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10 Traditional German Cakes To Try

10 Traditional German Cakes To Try

German cakes are famous for being decadent, calorific and, most importantly, delicious.

A huge part of the German culture, ‘coffee and cake’ (usually at Grandma’s house) is a Sunday afternoon ritual for many. From the fruity crumble cake (Streuselkuchen), to the sweet Bee Sting Cake (Bienenstich), and the iconic Frankfurt Crown Cake (Frankfurter Kranz), traditional German cakes have been made the same way for centuries. So, here’s a look at 10 of the most classic German cakes to try on your next visit:

1. Streuselkuchen/Crumble Cake

Known as a crumble cake in English speaking countries, this flat cake is made on a baking tray and is a firm favourite in Germany. The combination of a fluffy yeast dough base with a sweet topping of crunchy crumbs make for a delightful afternoon treat. Best consumed when freshly baked and still a little warm from the oven. You can find many variations of this cake, commonly made with different types of fruit, such as cherries, apples, rhubarb or apricot.

2. Frankfurter Kranz/Frankfurt Crown Cake

The Frankfurter Kranz is a real eye-catcher on any coffee table. However, the preparation of this showpiece takes some time and practice. The cake consists of layers of a firm sponge cake shaped in a ring, buttercream icing is placed between the layers, usually with an additional layer of jam. The cake is then garnished with icing and sprinkled with caramel brittle and cherries. With its round shape, golden brittle and red cherries, the Frankfurt Crown Cake is thought to be reminiscent of the crown of the Holy Roman emperor.

 

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3. Marble Cake

A classic marble cake is a welcome treat any day of the week, and the preparation of this sponge cake is very easy. The cake features a streaked pattern achieved by blending vanilla and chocolate batter. Optionally, you can sprinkle it with powdered sugar or glaze it with a chocolate icing.

4. Black Forest Gateau

Black Forest Gateau is considered the most popular German cake. Typically, it consists of layers of chocolate sponge made with kirsch (a clear alcoholic spirit made from cherries), which is then sandwiched with cream and cherries. Additional cream, chocolate shavings and more cherries are then used to decorate the cake. The true origin of the cake is not known, yet various theories exist. One theory claims that it gets its name from the speciality cherry liquor of the Black Forest region, which is used in the recipe.

5. German Cheesecake

In contrast to typical American cheesecakes, which use cream cheese, a German cheesecake is made with quark. The base is usually made with freshly made pastry, instead of Graham crackers. There are many variations found, such as the bottomless cheesecake, or flavoured with berries and stone fruit.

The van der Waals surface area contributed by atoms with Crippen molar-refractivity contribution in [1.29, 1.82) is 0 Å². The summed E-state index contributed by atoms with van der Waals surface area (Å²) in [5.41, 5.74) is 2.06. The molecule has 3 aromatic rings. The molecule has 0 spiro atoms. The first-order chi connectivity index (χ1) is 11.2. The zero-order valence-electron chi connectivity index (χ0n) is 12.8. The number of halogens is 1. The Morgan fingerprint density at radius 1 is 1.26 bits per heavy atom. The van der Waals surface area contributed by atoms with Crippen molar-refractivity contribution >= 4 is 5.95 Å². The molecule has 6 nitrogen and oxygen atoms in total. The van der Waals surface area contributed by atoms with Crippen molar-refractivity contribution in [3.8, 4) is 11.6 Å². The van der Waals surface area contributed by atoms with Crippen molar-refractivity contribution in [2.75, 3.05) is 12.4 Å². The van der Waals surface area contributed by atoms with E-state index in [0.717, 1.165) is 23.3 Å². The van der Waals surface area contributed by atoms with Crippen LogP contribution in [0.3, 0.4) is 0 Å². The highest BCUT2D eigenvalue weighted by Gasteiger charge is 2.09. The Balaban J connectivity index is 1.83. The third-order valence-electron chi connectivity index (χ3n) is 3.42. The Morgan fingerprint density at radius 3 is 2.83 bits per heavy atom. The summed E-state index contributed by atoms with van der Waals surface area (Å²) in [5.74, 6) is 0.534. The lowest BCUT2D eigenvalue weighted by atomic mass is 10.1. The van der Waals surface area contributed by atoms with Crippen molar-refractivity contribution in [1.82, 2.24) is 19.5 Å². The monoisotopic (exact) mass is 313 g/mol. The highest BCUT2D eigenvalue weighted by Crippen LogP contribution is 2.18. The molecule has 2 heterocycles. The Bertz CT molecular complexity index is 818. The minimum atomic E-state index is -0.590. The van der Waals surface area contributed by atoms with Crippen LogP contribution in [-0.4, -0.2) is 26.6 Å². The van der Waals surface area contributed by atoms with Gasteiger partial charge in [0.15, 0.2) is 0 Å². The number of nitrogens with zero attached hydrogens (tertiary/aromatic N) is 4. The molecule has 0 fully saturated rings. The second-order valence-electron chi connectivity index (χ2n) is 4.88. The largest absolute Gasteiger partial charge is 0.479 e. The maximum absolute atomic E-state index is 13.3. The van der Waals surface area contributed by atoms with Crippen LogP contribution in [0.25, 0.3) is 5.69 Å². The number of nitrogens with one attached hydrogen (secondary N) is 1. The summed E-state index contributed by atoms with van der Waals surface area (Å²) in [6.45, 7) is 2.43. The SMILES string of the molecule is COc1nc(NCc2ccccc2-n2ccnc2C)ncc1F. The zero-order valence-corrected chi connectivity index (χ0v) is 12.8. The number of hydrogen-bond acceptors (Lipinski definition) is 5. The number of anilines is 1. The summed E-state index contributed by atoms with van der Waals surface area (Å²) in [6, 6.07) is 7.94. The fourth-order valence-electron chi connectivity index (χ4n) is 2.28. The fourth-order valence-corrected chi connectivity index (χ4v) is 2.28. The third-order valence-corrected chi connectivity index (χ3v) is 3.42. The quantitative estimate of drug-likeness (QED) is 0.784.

6. Donauwelle/Danube Wave

Translated literally as ‘Danube Wave’, this cake’s name comes from its wavy pattern found inside the cake, as well as on the chocolate topping. The main components of this layered cake are the light and dark batter, morello cherries, buttercream and cocoa.

7. Bienenstich/Bee Sting Cake

Known in English as ‘Bee Sting Cake’, this classic cake consists of a creamy filling, enclosed between two layers of sweet yeast dough. The filling is typically made from sweetened whipped cream, vanilla or buttercream. The topping is a gooey, crunchy combination of sugar, honey and caramelised almonds. The name is supposedly derived from bees being attracted to the sweet honey-based glaze.

 

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8. Strawberry Cake

A classic strawberry cake with a crunchy base is the cake of choice in early summer. A light, airy base is filled with a layer of creamy vanilla pudding. After that, it is topped with fresh strawberries and usually served with plain whipped cream.

 

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9. Kalter Hund/Chocolate Biscuit Cake

Translated literally to ‘Cold Dog’, this non-bake cake is very simple to make. Only requiring a handful of ingredients, it is created by layering rich butter biscuits with chocolate. Once assembled, it is placed in the refrigerator for a few hours and enjoyed cold.

10. Hefezopf/Yeast Braided Bread

When talking about traditional German cakes and pastries, the Hefezopf should not be forgotten, an essential part of Easter brunch in Germany. Firstly, the sweet yeast dough is divided into 3 parts and rolled into long “sausages”. After that, it is braided into a plait and coated with a little milk, sprinkled with sugar and then placed in the oven. Served with butter or jam, it makes for a wonderful breakfast treat or midday snack.

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